Associate Professor of Psychology
Clinical, Community


Psychology and the Ethnic Minority Experience

I am interested in the traditional clinical topics of psychodynamically oriented psychodiagnosis and psychotherapy and in the psychological experience of people of color in America, especially the psychological experience of African-Americans. I am also quite interested in the recent resurgence of humanistic and "teleologic" themes in psychology and the implications of these notions for psychodynamic clinical psychology and for multicultural psychology. The psychological perspectives I am interested in try to spell out the nature of "agency" in human behavior. Such points of view note that people are not just reactive to stimuli and events but are proactive in the situations they confront. One perspective that explicates this idea argues that 1) subjectively held intentions and purposes are as important as environmental contingencies in governing the way people behave; 2) "dialectical" thinking, the capacity to imagine opposite or alternative conceptions of life situations, is frequently used by people to guide their behavior; and 3) human mentality actively constructs the psychological reality it experiences as being meaningful.

In most of my writing I have attempted to apply these notions to an analysis of the psychology of the Black experience in America. In my book, Psychology and African Americans: A humanistic approach, I present the thesis that Blacks have survived their oppressive history in the United States by actively and intentionally bringing to their lives conceptions of their competence that have been at (dialectic) variance to the judgments made of them by the majority society. I maintain that the same psychological process applies to other non-White minorities in America. In other writing I discuss how a systematic teleologic point of view can elucidate some of the basic underlying assumptions of psychodynamic psychology more generally.

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PhD, University of Michigan, 1963 (clinical psychology)
MA, University of Michigan, 1958 (psychology)
BA, Antioch College, 1957 (psychology)

ABPP, Diplomate in Clinical Psychology

- American Psychological Association, Fellow
- New York State psychological Association
- Society for Personality Assessment, Fellow
- National Association of Black Psychologists

Fellowships and Honors:

- President, Division 24, Theoretical and Philosophica Psychology, American Psychological Association, 2003-2004
- "Golden Dozen" Award for excellence in teaching, NYU Faculty of Arts and Science, 1988
- Martin Luther King, Jr./Rosa Parks Visiting Professor in Psychology, University of Michigan, Ann Arbor, 1987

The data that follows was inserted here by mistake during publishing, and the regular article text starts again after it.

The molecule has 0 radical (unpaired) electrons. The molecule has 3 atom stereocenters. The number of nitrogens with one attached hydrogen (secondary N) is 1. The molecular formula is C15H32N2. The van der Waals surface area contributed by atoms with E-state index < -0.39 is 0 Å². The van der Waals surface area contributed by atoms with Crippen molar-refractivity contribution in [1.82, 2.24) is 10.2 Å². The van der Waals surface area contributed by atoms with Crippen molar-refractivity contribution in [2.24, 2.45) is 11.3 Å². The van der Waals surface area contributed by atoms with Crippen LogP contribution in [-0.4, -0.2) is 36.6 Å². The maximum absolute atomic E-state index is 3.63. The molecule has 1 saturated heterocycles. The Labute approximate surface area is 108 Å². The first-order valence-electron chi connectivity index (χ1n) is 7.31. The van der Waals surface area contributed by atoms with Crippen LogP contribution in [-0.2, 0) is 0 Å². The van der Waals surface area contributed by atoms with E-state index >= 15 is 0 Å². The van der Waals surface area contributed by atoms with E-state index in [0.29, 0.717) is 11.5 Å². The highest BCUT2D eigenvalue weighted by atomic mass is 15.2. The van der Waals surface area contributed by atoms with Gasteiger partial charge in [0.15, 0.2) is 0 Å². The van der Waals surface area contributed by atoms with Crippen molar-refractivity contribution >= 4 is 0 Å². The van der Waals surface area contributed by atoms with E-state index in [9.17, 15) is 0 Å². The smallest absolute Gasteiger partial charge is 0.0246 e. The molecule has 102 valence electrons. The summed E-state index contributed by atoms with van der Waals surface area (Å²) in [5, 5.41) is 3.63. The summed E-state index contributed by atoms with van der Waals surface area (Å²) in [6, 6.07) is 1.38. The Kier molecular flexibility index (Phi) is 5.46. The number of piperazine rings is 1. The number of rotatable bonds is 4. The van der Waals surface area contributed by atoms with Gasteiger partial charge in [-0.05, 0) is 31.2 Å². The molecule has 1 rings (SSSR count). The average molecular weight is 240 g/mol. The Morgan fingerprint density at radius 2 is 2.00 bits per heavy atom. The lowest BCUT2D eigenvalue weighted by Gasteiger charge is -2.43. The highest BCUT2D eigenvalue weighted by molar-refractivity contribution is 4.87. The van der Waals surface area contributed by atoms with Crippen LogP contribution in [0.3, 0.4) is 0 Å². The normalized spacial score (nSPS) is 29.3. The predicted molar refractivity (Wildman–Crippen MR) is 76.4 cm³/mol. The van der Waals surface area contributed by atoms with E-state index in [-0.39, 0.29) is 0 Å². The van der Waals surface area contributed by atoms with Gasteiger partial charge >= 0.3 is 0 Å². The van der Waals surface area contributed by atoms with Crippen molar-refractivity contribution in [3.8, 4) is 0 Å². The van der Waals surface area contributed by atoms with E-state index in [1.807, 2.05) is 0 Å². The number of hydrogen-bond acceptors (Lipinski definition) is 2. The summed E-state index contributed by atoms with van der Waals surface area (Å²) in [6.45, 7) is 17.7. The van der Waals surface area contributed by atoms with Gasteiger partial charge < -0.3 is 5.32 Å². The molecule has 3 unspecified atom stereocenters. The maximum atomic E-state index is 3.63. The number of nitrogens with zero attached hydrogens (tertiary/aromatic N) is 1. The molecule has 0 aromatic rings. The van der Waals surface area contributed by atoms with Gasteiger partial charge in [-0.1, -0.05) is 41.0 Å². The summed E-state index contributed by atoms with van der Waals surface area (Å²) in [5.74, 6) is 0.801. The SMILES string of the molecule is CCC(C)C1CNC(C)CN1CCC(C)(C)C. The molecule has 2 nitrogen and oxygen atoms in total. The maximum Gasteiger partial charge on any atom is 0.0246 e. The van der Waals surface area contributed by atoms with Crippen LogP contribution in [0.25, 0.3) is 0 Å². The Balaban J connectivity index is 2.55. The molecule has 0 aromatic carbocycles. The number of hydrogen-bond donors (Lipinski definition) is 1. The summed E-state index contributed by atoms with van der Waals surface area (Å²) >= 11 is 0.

- "Scholar of the Year" Award, National Association of Black Psychologists, 1983

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Selected Publications

Jenkins, A.H. (2005). Creativity and resilience in the African American experience. The Humanistic Psychologist, 33, 25-33.

Jenkins, A.H. (2004). A humanistic approach to Black psychology. in R. Jones (Ed.), Black Psychology, 4th ed, (pp.135-155). Hampton, VA:Cobb & Henry.

Jenkins, A.H. (2001). Individuality in cultural context: The case for psychological agency. Theory and Psychology, 11, 347-362.

Jenkins, A.H. (2001). Humanistic psychology and multiculturalism: A review and reflection. In K. Schneider, J. Bugental, & J. Pierson (Eds.), The Handbook of Humanistic Psychology (pp. 37-45). Thousand Oaks, CA: Sage.

Jenkins, A.H. (1997). The empathic context in psychotherapy with people of color. In A. Bohart and L. Greenberg (Eds.), Empathy reconsidered: New directions in psychotherapy. APA Books: Washington, DC.

Jenkins, A.H. (1997). Free will and psychotherapy. Journal of Theoretical and Philosophical Psychology, 17, 1-13.

Jenkins, A.H. (1995). Psychology of African Americans: A humanistic approach. Needham, MA: Allyn & Bacon. (Also published as Turning corners: The psychology of African Americans. Needham, MA: Allyn & Bacon.)

Jenkins, A.H. (1992). Hermeneutics versus science in psychoanalysis: A "rigorous" humanistic view. Psychoanalytic Psychology.

Jenkins, A.H. (1990). Self-disclosure and the non-White ethnic minority patient, in G. Stricker and M.N. Fisher (Eds.), Self-disclosure in the therapeutic relationship. New York: Plenum.

Jenkins, A.H. (1989). Psychological agency: A crucial concept for minorities. Theoretical and Philosophical Psychology, 9, 4-11.

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Adelbert H. Jenkins
Associate Professor of Psychology

Department of Psychology
New York University
715 Broadway, Room 203
New York, NY 10003


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